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Bell Micro MB & 102
The Bell Micro portable electric sewing machine model MB was also sometimes referred to as the model 102. It was one of the most beautiful and stylish miniature sewing machines made, and today examples in good condition are highly prized by collectors.
The Bell Micro MB’s and 102’s were produced in either beige or green and were manufactured during the 1950’s. Early machines bear the name Bell Manufacturing Corp. of E. South Street, Freeland, Pennsylvania which was associated with I.J. Morrit Corp. but by 1953 the name had changed to Bell Portable Sewing Machine Corp. Some time after this it moved to New Jersey. Later models were labelled ‘Made By I.J. Moritt Corp. of New York’.
In 1954 the machines were being sold in the USA for $79.95.
The machine itself measures just 9" long x 7" high x 3" wide. Despite its diminutive size, the Bell Micro is a full function sewing machine that was clearly never meant to be a toy, but a proper sewing machine for occasional household use.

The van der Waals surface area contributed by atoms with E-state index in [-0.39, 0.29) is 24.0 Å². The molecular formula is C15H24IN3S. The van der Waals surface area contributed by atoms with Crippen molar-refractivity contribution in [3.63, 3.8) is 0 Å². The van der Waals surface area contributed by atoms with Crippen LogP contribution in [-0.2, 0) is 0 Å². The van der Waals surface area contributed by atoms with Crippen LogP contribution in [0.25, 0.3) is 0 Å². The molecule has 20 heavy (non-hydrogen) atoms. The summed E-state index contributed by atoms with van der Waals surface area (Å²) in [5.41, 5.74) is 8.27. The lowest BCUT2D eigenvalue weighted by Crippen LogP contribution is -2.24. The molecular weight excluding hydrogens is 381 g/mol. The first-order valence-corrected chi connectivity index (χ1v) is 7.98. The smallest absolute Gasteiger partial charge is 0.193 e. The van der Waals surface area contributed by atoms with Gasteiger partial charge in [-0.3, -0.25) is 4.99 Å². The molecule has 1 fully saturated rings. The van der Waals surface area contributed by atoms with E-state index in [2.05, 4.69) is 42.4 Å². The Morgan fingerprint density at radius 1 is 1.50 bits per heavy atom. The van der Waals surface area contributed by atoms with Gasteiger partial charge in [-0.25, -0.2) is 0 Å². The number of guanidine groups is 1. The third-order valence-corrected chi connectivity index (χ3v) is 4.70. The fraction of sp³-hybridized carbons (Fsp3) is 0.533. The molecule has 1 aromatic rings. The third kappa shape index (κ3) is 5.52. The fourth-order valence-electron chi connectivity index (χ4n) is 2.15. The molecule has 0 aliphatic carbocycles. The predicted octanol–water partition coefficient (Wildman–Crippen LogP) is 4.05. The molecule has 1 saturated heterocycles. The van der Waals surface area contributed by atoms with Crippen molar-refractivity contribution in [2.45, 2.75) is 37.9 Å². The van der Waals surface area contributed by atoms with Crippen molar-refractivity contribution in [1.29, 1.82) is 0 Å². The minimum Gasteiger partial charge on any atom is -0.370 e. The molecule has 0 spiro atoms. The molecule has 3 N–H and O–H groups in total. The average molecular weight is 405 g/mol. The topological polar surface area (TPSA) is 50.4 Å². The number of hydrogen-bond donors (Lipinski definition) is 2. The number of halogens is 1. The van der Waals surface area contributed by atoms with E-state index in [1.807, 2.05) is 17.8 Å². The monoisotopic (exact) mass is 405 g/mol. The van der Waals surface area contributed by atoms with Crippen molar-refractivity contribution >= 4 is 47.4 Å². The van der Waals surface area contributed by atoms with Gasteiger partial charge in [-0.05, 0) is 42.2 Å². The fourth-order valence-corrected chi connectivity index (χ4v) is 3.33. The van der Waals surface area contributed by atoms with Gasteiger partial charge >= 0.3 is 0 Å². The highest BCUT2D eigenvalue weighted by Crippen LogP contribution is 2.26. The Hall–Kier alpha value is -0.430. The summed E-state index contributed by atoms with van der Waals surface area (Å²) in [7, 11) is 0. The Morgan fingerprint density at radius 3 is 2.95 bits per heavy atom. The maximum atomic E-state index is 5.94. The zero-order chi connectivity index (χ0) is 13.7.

The Bell Micro uses standard 15x1 needles and small plastic bobbins which are the same size as the metal ones used in the Singer 29-4.
The Bell MB (102) was supplied with a full range of tools, and special attachment feet for almost every sewing need. Cleverly, the machines were also provided with a table clamp that fixed underneath the machine so that they could be mounted over the edge of a table. With its narrow bed this meant that it acted like a free arm machine.
The Bell Micro Portable Sewing Machine was supplied in either a base with clip-on cover, or in a special leatherette covered wooden briefcase style carrying case measuring just 14" wide x 10" high x 4" thick.
For the models with storage cases, the machine fitted into the main compartment whilst the foot pedal was housed in a separate side compartment. At the front, a third compartment with a sliding cover held all of the attachments for the machine. The case also housed a bed extension which fitted into the open case lid to mount the machine.
The Bell Micro MB (102) can be set on a table, set up in its case and even clamped to the edge of a table to use like a free arm machine.
Many thanks to Lynn Kenan for the photos and much of the data regarding this lovely machine